Drilon schools Pacquiao on ‘very basic’ principles

Camille Elemia
Drilon schools Pacquiao on ‘very basic’ principles
(UPDATED) 'The answer is off-tangent,' says Senate Minority Leader Franklin Drilon after neophyte Senator Manny Pacquiao responds to one of his questions

MANILA, Philippines (UPDATED) – Senate Minority Leader Franklin Drilon lectured neophyte Senator Manny Pacquiao on “basic” principles in the Senate.

This came after Pacquiao insisted on the 2nd day of their debate the need for a Philippine Boxing Commission (PBC) – an idea Drilon opposes as the existing Games and Amusements Board (GAB) can instead be strengthened.

Drilon asked Pacquiao why he wants the proposed PBC placed under the supervision of the Office of the President (OP).

Pacquiao, in response, said that since the PBC head would be appointed by the President, it should be placed under the OP – a point Drilon dismissed.

“For the best interest of the commission,” the boxer-turned-senator said.

A confused Drilon replied: “You know I hope I can convince the gentleman from General Santos that the mere fact that a government official is appointed by the President is not a justification for the Office of the President’s direct supervision over a commission or agency. That’s very basic.”

“The President is the appointing authority, he appoints everybody in this bureaucracy,” he added.

Citing his experience as executive secretary under the administration of Corazon Aquino, Drilon said the OP is already spreading itself too thin.

“I had the fortune of being an executive secretary in the Office of the President and you can imagine the number of agencies under the OP. So that what happens, because of the sheer number of agencies under the Office of the President, they are like flying saucers just revolving around, nobody supervising them because the executive secretary simply cannot supervise them,” Drilon said.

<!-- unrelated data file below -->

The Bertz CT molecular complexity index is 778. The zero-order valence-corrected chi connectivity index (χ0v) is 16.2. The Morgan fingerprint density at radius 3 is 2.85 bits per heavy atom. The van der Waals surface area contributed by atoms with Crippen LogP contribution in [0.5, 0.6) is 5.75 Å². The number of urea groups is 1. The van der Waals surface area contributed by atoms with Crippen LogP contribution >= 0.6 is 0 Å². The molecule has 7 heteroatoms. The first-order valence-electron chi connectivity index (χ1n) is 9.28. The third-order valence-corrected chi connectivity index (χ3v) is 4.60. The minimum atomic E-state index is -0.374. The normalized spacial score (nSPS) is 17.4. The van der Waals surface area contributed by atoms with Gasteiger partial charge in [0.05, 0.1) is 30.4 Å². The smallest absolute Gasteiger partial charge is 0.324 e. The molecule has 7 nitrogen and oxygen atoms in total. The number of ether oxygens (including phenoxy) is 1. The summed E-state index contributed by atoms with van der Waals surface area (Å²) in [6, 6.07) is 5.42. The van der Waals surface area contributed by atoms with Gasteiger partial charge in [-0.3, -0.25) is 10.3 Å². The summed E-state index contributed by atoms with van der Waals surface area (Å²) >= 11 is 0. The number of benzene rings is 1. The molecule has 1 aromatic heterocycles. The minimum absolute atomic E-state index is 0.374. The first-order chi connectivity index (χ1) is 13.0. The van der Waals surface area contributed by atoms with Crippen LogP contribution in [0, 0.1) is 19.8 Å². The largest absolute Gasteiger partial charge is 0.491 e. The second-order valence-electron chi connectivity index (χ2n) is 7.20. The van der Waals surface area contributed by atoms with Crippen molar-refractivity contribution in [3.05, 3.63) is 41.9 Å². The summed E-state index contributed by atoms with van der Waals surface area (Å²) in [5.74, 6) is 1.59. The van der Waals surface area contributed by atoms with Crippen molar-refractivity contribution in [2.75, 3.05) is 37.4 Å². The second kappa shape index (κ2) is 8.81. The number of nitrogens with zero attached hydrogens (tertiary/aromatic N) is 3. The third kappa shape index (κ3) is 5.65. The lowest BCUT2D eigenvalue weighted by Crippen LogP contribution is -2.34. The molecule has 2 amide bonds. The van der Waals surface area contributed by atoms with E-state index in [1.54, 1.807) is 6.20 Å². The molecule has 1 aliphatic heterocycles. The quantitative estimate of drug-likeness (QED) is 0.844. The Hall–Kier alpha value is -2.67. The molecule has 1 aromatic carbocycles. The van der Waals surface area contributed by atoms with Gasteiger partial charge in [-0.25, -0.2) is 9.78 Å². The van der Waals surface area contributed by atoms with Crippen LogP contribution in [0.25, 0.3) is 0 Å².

With Drilon’s questions, a seemingly irked Pacquiao told the veteran senator: “If the senator cannot be convinced to create a Philippine Boxing Commission, I am ready to close this. We can do the voting.”

But Drilon immediately retorted: “Mr. President, in the tradition of the Senate, there is no closure rule. Is the gentleman saying that we are now terminating the period of interpellations when we are just on page 2 of the bill?”

“It’s a comment, it’s not a motion,” Pacquiao clarified.

More questions

Pacquiao insisted that the creation of a PBC would not overlap with the GAB, contrary to Drilon’s views.

Since the 1st round of their debate, Pacquiao has kept on saying he knows the need for a PBC as he is a boxer.

Drilon, a veteran lawmaker, replied: “Yes, I may not understand boxing in the manner that the gentleman understands it, but certainly we understand what government is all about.”

“I cannot understand how the creation of a separate boxing commission will save lives,” Drilon added.

Pacquiao then questioned Drilon’s “common sense.”

“To focus [on] one sport is not easy – it’s easy to say but it’s not easy to do, especially GAB is handling more than 20 sports. How can you focus [on] one sport? We have common sense to understand that,” Pacquiao said.

To which Drilon replied, “I have common sense.” Pacquiao then apologized. 

At one point, Drilon also asked Pacquiao why boxing is an industry, as reflected in the bill’s title.

Pacquiao replied, “It’s a big business.”

Drilon then said, “If it’s a business, then why are we using public funds?”

Pacquiao responded that the proposed commission seeks to collect licensing and medical fees, among others.

To which Drilon said: “The answer is off-tangent.”

Drilon requested that the session be suspended to give way for other measures to be discussed on the last session day. Congress will resume session on May 2. – Rappler.com

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Camille Elemia

Camille Elemia is Rappler's lead reporter for media, disinformation issues, and democracy. She won an ILO award in 2017. She received the prestigious Fulbright-Hubert Humphrey fellowship in 2019, allowing her to further study media and politics in the US. Email camille.elemia@rappler.com